AG Healey To Appoint Special Prosecutor To Investigate Alleged Dem Donor Scheme

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BOSTON — Attorney General Maura Healey will appoint a special prosecutor to investigate a prominent Hub law firm’s track record of paying back its lawyers and spouses for donations made to both Massachusetts and national Democrats after state campaign finance officials directed her office to take up the matter.

Healey, in addition, will recuse herself from all probes into the dealings of the Thornton Law Firm, according to a recent Boston Globe report.  

According to state campaign finance records, Healey was one of dozens of prominent Democrats that Thornton Law funnelled money to, all while cloaking the origin of the cash — which came from the firm’s lawyers and their spouses, and not the firm itself, according to the state Office of Campaign and Political Finance.

Healey received $4,500 in donations from Thornton Law but returned the money after the Globe ran an expose in October. Healey had also called on OCPF to investigate after the news spread across Beacon Hill.

Republicans on Beacon Hill, including Norfolk state Representative Shawn Dooley, had called on Healey to recuse herself from the investigation. On Friday Dooley sent a letter to Healey requesting that she appoint a special prosecutor.

“I respectfully request that you recuse yourself and your office from this investigation due to the fact that you were the recipient of monies from the Thornton Law Firm,” Dooley wrote. “While I am confident that you had no knowledge that contributions might be illegal, I’m sure you agree that it is best to eliminate even the appearance of impropriety.”

Dooley, a Republican, also pointed out that the dealings also involved “a member of House leadership at the time of the alleged conduct.”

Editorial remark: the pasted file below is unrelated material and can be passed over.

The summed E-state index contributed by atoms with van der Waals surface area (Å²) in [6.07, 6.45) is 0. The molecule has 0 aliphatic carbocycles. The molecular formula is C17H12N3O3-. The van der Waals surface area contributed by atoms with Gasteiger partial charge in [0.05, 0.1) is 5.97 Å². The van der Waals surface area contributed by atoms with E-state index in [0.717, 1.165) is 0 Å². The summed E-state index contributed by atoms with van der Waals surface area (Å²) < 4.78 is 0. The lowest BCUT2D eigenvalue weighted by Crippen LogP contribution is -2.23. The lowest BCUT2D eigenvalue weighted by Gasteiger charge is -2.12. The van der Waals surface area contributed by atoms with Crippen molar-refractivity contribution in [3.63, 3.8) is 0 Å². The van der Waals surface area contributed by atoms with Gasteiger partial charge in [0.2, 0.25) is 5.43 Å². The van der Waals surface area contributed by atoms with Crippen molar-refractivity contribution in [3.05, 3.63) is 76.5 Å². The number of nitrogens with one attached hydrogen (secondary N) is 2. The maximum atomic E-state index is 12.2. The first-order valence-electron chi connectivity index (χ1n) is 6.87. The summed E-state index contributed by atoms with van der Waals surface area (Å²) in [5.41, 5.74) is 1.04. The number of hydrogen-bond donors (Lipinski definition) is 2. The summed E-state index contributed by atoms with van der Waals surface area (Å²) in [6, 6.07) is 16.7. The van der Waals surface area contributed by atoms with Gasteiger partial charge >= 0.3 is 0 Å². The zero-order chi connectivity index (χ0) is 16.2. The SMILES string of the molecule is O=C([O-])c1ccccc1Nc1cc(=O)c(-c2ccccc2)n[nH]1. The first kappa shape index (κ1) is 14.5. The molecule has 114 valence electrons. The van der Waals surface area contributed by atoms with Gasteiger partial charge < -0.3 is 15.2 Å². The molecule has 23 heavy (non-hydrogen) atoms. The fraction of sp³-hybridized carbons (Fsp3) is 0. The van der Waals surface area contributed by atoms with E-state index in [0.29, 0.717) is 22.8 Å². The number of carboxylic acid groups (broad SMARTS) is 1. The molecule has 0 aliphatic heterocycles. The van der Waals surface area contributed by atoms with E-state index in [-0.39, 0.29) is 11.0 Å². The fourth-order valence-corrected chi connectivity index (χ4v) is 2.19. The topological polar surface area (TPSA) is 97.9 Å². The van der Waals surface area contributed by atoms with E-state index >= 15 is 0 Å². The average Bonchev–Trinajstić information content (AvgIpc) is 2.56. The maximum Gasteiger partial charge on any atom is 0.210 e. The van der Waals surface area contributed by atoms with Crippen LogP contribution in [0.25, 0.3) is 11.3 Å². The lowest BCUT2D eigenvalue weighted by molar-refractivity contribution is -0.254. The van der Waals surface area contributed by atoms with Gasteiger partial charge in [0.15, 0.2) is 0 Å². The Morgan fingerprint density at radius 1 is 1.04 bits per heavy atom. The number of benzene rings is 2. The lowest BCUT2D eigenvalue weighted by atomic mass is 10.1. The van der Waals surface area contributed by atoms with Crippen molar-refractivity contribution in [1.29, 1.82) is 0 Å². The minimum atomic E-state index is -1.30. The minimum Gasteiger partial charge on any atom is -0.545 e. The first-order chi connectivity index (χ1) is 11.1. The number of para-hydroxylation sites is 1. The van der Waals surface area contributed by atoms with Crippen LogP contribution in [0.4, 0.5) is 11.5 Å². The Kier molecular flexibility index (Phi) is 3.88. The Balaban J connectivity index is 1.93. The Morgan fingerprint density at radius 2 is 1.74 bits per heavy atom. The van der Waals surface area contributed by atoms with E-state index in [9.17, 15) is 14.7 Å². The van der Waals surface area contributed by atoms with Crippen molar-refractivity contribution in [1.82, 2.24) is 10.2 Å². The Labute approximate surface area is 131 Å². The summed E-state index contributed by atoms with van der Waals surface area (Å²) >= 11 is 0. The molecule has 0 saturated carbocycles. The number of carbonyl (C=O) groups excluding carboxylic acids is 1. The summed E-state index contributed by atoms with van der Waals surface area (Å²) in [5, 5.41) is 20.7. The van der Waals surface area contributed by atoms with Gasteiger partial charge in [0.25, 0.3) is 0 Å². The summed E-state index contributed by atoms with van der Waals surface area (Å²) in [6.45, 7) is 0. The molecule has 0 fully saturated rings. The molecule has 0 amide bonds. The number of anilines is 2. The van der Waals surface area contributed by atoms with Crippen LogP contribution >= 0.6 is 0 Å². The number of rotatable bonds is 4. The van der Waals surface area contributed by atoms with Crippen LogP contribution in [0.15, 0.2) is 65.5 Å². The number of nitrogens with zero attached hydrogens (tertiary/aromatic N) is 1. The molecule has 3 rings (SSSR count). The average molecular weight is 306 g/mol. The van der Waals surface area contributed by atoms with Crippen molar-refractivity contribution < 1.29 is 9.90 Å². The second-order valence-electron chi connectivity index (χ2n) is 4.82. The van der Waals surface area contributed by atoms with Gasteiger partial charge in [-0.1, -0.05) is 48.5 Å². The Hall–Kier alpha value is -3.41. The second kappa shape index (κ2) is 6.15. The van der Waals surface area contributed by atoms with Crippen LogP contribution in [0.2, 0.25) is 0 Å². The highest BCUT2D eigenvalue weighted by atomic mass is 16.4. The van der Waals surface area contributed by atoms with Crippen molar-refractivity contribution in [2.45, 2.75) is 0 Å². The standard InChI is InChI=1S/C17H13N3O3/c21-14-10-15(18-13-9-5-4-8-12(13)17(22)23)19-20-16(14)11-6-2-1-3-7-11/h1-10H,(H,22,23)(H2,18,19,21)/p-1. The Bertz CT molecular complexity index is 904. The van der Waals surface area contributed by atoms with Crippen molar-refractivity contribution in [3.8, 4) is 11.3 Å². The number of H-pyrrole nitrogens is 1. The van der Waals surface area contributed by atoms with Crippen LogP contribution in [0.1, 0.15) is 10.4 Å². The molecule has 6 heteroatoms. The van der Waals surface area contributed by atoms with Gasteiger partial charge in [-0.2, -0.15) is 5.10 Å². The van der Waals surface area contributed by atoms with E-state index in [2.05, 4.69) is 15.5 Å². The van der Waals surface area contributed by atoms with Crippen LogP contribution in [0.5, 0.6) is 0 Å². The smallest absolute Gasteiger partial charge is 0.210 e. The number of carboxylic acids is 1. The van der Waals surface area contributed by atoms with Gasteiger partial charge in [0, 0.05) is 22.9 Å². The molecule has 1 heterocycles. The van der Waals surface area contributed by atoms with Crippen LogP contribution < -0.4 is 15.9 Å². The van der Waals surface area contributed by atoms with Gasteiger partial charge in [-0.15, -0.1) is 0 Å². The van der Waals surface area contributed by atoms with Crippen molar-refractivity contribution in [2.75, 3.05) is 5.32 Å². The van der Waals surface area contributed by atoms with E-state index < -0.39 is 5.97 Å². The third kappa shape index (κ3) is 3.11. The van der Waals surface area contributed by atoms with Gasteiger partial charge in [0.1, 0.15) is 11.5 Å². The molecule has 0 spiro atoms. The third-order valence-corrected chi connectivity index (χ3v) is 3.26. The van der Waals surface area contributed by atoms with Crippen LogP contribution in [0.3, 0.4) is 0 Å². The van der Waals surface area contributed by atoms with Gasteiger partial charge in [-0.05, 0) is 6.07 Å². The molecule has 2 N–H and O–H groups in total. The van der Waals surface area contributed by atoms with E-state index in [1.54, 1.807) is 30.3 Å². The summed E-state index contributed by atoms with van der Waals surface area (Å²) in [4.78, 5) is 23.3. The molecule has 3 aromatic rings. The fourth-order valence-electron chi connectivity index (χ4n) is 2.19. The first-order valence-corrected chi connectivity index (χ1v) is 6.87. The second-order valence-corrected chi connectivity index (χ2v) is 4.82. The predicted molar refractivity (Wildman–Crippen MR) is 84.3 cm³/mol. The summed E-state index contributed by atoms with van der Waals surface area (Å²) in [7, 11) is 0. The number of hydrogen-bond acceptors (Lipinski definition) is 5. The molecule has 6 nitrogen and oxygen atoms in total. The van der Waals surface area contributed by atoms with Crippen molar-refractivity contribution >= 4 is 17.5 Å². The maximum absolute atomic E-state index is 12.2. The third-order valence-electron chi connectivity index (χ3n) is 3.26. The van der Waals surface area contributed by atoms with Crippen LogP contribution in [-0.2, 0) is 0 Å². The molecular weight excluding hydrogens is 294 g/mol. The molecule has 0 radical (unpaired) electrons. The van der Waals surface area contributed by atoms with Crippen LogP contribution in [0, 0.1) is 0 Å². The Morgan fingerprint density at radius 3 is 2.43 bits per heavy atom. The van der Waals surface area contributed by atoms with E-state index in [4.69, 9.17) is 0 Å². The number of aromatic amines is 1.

Dooley did identify him by name, but Garrett Bradley, a top attorney at the firm, unexpectedly stepped down last July from his post as a Democratic state representative serving Hingham. Bradley had previously been appointed by House Speaker Robert DeLeo (D-Winthrop) to lead a joint committee tasked with monitoring election laws, and had previously sponsored a bill aimed at forcing the disclosure of the identity of those donating to so-called “electioneering” organizations.

Jillian Fennimore, a spokesman for Healey, issued an official statement over the weekend.

“In the best interest of this case, and to avoid even the appearance of a conflict, we will appoint an independent prosecutor if a referral is made to our office,” Fennimore stated.

Healey has made national headlines over the past few months by lodging legal challenges at policies enacted under Republican President Donald Trump, in addition to her involvement in pushing for a civil investigation demand that seeks to prove that scientists for energy giant ExxonMobil knew about the company’s role in contributing to climate change as far back as the 1970s.

Most recently, Healey quickly joined the group of prominent Democrats demanding the resignation of Republican U.S. Attorney General Jeff Sessions after reports surfaced that the former senator from Alabama met twice with Russian Ambassador Sergey Kislyak during the recent presidential campaign. Sessions had previously testified during his Senate confirmation hearing that he did not have contact with the Russian government while helping out Trump’s campaign.

Sessions has maintained that his meetings with Kislyak constituted normal day-to-day Senate business and had nothing to do with the presidential election campaign. Healey, who has been a frequent critic of Sessions, pounced on the development:

Healey’s recusal from the Thornton Law investigation, however, means she will not have to wield the same bright spotlight on a law firm that has funneled big bucks to Democrats.